Earnings from Continuing Operations, Net of Tax, Attributable to FIS Common Stockholders Earnings from continuing operations, net of tax, attributable to FIS common stockholders totaled $540.4 million, $483.1 million and $436.3 million for 2012, 2011 and 2010, respectively, or $1.82, $1.57 and $1.24 per diluted share, respectively, due to the factors described above coupled with the impact of our share repurchase initiatives.

Segment Results of Operations Financial Solutions Group 2012 2011 2010 (In millions) Processing and services revenues $ 2,246.4 $ 2,076.8 $ 1,890.8 Operating income $ 716.2 $ 680.3 $ 673.4 Operating margin 31.9 % 32.8 % 35.6 % Revenues for FSG totaled $2,246.4 million, $2,076.8 million and $1,890.8 million for 2012, 2011 and 2010, respectively. The overall segment increase of $169.6 million, or 8.2%, for 2012 as compared to 2011 was driven by growth in professional services, back office processing and outsourced IT revenues, increased processing revenues and incremental revenues from 2012 acquisitions of $26.2 million. Increased processing revenue is driven by core processing account volume growth, growth and adoption of eBanking and mobile banking products, as well as risk, fraud and compliance transactions. This processing revenue growth was generated from existing customer growth and newly converted competitive wins. Services revenue continues to grow in core banking systems, eBanking, mobile banking and outsourced services. The overall segment increase of $186.0 million or 9.8% for 2011 as compared to 2010 was driven by incremental Capco revenues, as well as increased processing revenues and growth in professional services.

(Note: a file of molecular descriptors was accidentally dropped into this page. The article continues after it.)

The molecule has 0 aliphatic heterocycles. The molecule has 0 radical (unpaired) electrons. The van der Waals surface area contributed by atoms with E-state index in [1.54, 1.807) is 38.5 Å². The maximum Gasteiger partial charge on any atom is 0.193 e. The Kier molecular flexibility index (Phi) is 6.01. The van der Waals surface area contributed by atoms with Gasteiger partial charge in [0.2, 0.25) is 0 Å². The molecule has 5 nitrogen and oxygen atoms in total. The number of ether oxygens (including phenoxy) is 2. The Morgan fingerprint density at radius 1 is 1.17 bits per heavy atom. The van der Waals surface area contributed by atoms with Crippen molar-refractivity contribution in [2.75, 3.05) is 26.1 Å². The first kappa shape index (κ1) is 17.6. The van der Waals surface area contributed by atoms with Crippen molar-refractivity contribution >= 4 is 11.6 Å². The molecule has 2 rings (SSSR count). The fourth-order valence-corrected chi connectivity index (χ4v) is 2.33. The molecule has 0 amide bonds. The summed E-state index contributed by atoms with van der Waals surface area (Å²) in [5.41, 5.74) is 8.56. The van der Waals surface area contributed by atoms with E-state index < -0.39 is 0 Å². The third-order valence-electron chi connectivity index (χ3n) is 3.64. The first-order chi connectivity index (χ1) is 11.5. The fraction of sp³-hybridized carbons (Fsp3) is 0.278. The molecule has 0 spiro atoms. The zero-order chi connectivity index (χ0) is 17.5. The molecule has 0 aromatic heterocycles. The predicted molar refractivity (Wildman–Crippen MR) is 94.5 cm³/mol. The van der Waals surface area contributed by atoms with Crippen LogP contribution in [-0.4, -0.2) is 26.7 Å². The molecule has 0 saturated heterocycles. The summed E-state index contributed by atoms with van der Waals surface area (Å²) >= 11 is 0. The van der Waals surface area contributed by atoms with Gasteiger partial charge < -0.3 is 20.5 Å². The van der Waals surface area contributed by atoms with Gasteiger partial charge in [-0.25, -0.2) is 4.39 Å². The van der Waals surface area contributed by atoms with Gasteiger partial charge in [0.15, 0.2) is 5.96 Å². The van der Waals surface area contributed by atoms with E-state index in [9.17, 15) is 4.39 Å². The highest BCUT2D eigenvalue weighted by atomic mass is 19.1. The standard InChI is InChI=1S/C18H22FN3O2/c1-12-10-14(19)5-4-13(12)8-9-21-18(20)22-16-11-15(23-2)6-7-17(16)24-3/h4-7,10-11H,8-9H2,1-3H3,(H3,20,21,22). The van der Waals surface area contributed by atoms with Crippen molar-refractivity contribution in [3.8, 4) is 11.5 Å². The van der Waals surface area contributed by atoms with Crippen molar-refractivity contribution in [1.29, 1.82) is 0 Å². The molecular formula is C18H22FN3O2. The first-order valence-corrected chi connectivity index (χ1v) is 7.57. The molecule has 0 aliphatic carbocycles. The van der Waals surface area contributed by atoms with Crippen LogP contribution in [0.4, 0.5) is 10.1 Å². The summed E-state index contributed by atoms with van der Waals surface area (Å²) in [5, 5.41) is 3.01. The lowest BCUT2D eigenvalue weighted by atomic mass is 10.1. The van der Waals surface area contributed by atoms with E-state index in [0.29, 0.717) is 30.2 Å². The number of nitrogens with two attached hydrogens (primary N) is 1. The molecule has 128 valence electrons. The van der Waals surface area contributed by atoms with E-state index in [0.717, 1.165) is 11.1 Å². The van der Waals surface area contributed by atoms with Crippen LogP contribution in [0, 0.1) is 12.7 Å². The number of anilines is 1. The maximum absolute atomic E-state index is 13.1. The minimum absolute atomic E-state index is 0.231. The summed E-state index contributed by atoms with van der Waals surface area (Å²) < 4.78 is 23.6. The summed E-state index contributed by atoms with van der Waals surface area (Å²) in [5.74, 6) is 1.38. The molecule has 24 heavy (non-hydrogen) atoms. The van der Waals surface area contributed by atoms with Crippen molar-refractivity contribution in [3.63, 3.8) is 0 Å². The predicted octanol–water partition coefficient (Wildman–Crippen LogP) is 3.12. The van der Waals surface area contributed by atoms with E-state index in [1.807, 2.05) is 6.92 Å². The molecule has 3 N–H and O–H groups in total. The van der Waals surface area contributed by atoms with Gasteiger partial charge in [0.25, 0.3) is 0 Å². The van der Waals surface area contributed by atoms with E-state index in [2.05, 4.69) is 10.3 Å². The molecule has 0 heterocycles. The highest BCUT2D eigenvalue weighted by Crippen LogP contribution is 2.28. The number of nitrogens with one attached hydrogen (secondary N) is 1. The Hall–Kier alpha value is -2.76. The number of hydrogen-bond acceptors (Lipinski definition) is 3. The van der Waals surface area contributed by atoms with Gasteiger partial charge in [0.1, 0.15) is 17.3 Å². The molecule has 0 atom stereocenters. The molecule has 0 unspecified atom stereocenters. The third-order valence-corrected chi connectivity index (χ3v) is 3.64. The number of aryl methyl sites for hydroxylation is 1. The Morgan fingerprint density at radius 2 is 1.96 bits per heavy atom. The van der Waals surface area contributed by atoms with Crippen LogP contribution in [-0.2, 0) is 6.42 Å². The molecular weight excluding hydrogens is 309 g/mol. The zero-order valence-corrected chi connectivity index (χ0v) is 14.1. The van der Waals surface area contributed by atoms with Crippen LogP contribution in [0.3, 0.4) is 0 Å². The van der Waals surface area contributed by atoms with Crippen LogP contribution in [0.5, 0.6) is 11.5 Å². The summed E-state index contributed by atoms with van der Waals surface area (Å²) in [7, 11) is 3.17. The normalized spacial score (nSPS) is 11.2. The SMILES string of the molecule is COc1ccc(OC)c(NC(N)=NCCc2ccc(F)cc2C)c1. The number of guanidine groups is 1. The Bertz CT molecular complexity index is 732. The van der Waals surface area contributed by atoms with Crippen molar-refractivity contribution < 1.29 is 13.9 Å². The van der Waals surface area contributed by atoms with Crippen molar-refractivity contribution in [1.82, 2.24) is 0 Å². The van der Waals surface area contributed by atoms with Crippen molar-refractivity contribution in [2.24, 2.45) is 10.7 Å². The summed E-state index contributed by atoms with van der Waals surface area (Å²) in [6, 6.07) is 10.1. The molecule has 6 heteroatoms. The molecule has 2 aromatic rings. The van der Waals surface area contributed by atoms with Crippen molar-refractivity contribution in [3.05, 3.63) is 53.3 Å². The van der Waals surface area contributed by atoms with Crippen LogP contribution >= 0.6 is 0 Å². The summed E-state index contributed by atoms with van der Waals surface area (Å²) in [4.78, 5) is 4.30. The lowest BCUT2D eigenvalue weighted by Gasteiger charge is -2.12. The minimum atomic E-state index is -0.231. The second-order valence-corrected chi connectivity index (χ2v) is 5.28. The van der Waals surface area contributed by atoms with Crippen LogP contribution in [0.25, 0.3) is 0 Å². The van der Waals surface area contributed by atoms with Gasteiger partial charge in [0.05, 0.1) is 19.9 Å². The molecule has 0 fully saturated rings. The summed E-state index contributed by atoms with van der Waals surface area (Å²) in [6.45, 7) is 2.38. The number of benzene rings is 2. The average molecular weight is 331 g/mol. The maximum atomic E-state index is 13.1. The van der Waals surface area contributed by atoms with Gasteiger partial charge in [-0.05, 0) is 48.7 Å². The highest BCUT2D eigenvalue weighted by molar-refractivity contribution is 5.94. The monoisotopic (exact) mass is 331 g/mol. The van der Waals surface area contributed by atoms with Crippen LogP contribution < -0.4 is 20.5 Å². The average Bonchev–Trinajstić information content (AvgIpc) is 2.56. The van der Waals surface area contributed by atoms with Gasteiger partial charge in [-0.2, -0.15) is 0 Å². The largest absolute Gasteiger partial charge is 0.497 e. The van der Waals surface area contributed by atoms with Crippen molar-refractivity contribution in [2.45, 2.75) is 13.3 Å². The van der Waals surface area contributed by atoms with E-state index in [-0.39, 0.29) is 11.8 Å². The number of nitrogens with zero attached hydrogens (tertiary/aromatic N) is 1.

Operating income for FSG totaled $716.2 million, $680.3 million and $673.4 million for 2012, 2011 and 2010, respectively. Operating margin was approximately 31.9%, 32.8% and 35.6% for 2012, 2011 and 2010, respectively. The increase in operating income during 2012 as compared to 2011 primarily resulted from the revenue variances discussed above. The decrease in operating margin during 2012 as compared to 2011 reflects a decrease in higher margin license revenues in the current year and increased spending related to information security and infrastructure initiatives. The increase in operating income during 2011 as compared to 2010 primarily resulted from increased processing revenues and growth in professional services, partially offset by $12.4 million in merger, integration and severance costs. The decrease in operating margin during 2011 as compared to 2010 was due to a higher proportion of professional services revenue during 2011, including Capco consulting services revenue, which has a lower margin than other revenue sources, particularly in relation to the higher license revenues in 2010.